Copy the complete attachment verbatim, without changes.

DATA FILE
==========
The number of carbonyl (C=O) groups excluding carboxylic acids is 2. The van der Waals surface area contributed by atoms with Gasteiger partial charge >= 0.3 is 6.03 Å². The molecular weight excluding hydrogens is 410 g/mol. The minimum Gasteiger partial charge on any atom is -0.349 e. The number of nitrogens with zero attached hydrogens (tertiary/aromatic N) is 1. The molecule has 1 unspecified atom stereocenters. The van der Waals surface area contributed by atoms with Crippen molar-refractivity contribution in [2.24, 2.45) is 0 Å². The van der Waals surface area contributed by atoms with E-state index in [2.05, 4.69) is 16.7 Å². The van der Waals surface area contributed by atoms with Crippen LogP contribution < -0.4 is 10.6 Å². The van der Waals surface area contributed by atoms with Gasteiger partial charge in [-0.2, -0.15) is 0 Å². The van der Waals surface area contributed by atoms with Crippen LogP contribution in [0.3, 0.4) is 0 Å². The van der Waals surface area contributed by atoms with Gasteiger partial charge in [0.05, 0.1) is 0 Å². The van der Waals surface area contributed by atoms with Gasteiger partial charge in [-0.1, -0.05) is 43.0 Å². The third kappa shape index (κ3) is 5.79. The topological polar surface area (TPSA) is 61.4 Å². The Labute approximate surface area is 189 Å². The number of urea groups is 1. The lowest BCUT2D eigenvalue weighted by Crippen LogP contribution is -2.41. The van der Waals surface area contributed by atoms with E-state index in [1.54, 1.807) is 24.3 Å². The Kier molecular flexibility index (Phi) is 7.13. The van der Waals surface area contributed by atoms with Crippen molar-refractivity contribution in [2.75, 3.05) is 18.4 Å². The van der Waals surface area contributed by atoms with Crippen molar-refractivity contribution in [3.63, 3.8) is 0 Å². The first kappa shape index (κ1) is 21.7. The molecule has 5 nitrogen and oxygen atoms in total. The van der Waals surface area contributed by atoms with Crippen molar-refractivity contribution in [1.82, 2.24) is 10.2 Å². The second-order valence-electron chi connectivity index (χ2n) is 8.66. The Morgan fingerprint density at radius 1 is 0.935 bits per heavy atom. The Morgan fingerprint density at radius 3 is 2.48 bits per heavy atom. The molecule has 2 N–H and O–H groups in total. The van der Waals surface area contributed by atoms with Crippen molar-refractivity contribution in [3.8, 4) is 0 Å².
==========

The number of carbonyl (C=O) groups excluding carboxylic acids is 2. The van der Waals surface area contributed by atoms with Gasteiger partial charge >= 0.3 is 6.03 Å². The molecular weight excluding hydrogens is 410 g/mol. The minimum Gasteiger partial charge on any atom is -0.349 e. The number of nitrogens with zero attached hydrogens (tertiary/aromatic N) is 1. The molecule has 1 unspecified atom stereocenters. The van der Waals surface area contributed by atoms with Crippen molar-refractivity contribution in [2.24, 2.45) is 0 Å². The van der Waals surface area contributed by atoms with E-state index in [2.05, 4.69) is 16.7 Å². The van der Waals surface area contributed by atoms with Crippen LogP contribution < -0.4 is 10.6 Å². The van der Waals surface area contributed by atoms with Gasteiger partial charge in [-0.2, -0.15) is 0 Å². The van der Waals surface area contributed by atoms with Crippen LogP contribution in [0.3, 0.4) is 0 Å². The van der Waals surface area contributed by atoms with Gasteiger partial charge in [0.05, 0.1) is 0 Å². The van der Waals surface area contributed by atoms with Gasteiger partial charge in [-0.1, -0.05) is 43.0 Å². The third kappa shape index (κ3) is 5.79. The topological polar surface area (TPSA) is 61.4 Å². The Labute approximate surface area is 189 Å². The number of urea groups is 1. The lowest BCUT2D eigenvalue weighted by Crippen LogP contribution is -2.41. The van der Waals surface area contributed by atoms with E-state index in [1.54, 1.807) is 24.3 Å². The Kier molecular flexibility index (Phi) is 7.13. The van der Waals surface area contributed by atoms with Crippen molar-refractivity contribution in [2.75, 3.05) is 18.4 Å². The van der Waals surface area contributed by atoms with Crippen molar-refractivity contribution in [3.63, 3.8) is 0 Å². The first kappa shape index (κ1) is 21.7. The molecule has 5 nitrogen and oxygen atoms in total. The van der Waals surface area contributed by atoms with Crippen molar-refractivity contribution in [1.82, 2.24) is 10.2 Å². The second-order valence-electron chi connectivity index (χ2n) is 8.66. The Morgan fingerprint density at radius 1 is 0.935 bits per heavy atom. The Morgan fingerprint density at radius 3 is 2.48 bits per heavy atom. The molecule has 2 N–H and O–H groups in total. The van der Waals surface area contributed by atoms with Crippen molar-refractivity contribution in [3.8, 4) is 0 Å².